Friday, 15 October 2004

While waiting to cross the road to get to the food court near my workplace, I turn to talk to my colleague. Turns out she was already looking at a spot just behind me, with a look of bewilderment on her face.

I turn to see what she's looking at, and took an involuntary jump back. The face of a grinning old grandma was mere inches away from mine. I stared at her in shock while she still stood there, holding an umbrella, grinning like a Cheshire cat.

"It's so sunny, come under my shade," she said in Mandarin.

I nodded at her dumbly.

"What are you so afraid of? Did you think I was a guy?" she continued, drawing closer to me. "Now, if you were in Indonesia, where I'm from, you would have a lot to worry about. But it's so safe here. I walk around by myself late at night and I feel perfectly safe! There's nothing to be afraid of!"

My colleague, a much warmer and friendlier person than I am, responded with, "Yeah, you're right. It's is very safe here."

I simply continued staring, trying to smile politely.

"Actually, I'm afraid to cross this road alone. I was wanting some company," she admitted, firmly placing a tight grip around my wrist.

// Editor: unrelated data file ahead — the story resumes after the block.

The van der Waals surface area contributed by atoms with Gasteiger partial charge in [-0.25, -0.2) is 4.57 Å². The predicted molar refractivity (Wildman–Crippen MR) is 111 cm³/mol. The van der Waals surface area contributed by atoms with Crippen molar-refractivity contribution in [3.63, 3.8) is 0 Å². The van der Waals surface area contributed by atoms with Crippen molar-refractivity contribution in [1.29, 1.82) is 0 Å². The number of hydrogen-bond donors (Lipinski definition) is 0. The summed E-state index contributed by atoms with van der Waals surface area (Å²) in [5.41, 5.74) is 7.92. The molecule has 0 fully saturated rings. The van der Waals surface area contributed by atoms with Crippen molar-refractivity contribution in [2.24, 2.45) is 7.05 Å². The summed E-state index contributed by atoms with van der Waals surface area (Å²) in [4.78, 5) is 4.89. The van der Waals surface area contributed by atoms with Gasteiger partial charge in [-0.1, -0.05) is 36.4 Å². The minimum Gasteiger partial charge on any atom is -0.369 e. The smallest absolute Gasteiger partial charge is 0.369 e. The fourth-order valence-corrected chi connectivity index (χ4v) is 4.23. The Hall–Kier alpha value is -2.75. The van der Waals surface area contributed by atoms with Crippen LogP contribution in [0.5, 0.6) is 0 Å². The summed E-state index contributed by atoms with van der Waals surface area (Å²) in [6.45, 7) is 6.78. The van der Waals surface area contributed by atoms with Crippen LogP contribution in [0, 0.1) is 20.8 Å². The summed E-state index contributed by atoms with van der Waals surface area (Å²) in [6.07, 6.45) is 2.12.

Now, grandma reaches only up to my shoulders, her hands therefore having a shorter distance away from the ground than I do. Suddenly, not only did I feel circulation being cut off from my hand, I find myself standing as if I have a severe back problem that required me to stand with one shoulder higher than the other.

"By the way, how old do you think I look?" she continued, never wavering in her grip.

Thoughts raced through my head:

If I say she's older than she is, I would piss her off and she probably would detach my hand from my arm within seconds.

If I say she's younger than she is, I may be so far off target that she would think I was being cheeky and would still detach my hand from my arm within seconds.

I turn to my colleague with a pleading look in my eyes.

"63," she guessed.

She smugly shakes her head and says, "No, I'm 71," and then goes on to rave and rant about this product that she was using that provided her with such a "youthful radiance".

Meanwhile, I am simply hoping that the traffic would clear within the next few heartbeats so that I am free of her iron grip and the uncomfortable stance I was in. Not mentioning the fact that I probably looked rather weird standing the way I did.

Suddenly, in her eagerness, she loosens her grip to gesticulate something or other. And at a beautiful coincidence, there was a break in the traffic. Quick as lightning, my hand moved to her back as we swiftly crossed the road to my freedom.

I can only thank God that it didn't occur to her to have lunch with us.

What is up with me and strange grandmas? At least this one isn't as vicious or long-term as the last one.

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